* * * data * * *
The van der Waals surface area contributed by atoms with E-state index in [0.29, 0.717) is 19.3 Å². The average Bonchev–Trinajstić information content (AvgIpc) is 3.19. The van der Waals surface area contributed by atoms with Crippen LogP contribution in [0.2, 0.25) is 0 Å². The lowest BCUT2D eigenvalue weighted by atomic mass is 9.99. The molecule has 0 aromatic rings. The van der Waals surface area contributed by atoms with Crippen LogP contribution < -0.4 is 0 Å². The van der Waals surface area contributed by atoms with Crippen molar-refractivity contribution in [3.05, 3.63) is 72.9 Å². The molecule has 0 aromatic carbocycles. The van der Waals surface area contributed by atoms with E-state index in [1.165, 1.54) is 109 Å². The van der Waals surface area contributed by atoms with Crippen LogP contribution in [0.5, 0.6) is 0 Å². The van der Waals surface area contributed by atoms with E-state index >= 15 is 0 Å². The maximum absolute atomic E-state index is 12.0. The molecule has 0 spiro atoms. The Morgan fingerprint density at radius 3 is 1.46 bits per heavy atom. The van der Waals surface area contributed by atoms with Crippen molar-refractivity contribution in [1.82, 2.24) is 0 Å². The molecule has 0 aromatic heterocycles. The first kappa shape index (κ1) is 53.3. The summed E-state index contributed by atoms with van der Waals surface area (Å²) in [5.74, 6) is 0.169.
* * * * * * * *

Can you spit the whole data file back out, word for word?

The van der Waals surface area contributed by atoms with E-state index in [0.29, 0.717) is 19.3 Å². The average Bonchev–Trinajstić information content (AvgIpc) is 3.19. The van der Waals surface area contributed by atoms with Crippen LogP contribution in [0.2, 0.25) is 0 Å². The lowest BCUT2D eigenvalue weighted by atomic mass is 9.99. The molecule has 0 aromatic rings. The van der Waals surface area contributed by atoms with Crippen LogP contribution < -0.4 is 0 Å². The van der Waals surface area contributed by atoms with Crippen molar-refractivity contribution in [3.05, 3.63) is 72.9 Å². The molecule has 0 aromatic carbocycles. The van der Waals surface area contributed by atoms with E-state index in [1.165, 1.54) is 109 Å². The van der Waals surface area contributed by atoms with Crippen LogP contribution in [0.5, 0.6) is 0 Å². The van der Waals surface area contributed by atoms with E-state index >= 15 is 0 Å². The maximum absolute atomic E-state index is 12.0. The molecule has 0 spiro atoms. The Morgan fingerprint density at radius 3 is 1.46 bits per heavy atom. The van der Waals surface area contributed by atoms with Crippen molar-refractivity contribution in [1.82, 2.24) is 0 Å². The molecule has 0 aromatic heterocycles. The first kappa shape index (κ1) is 53.3. The summed E-state index contributed by atoms with van der Waals surface area (Å²) in [5.74, 6) is 0.169.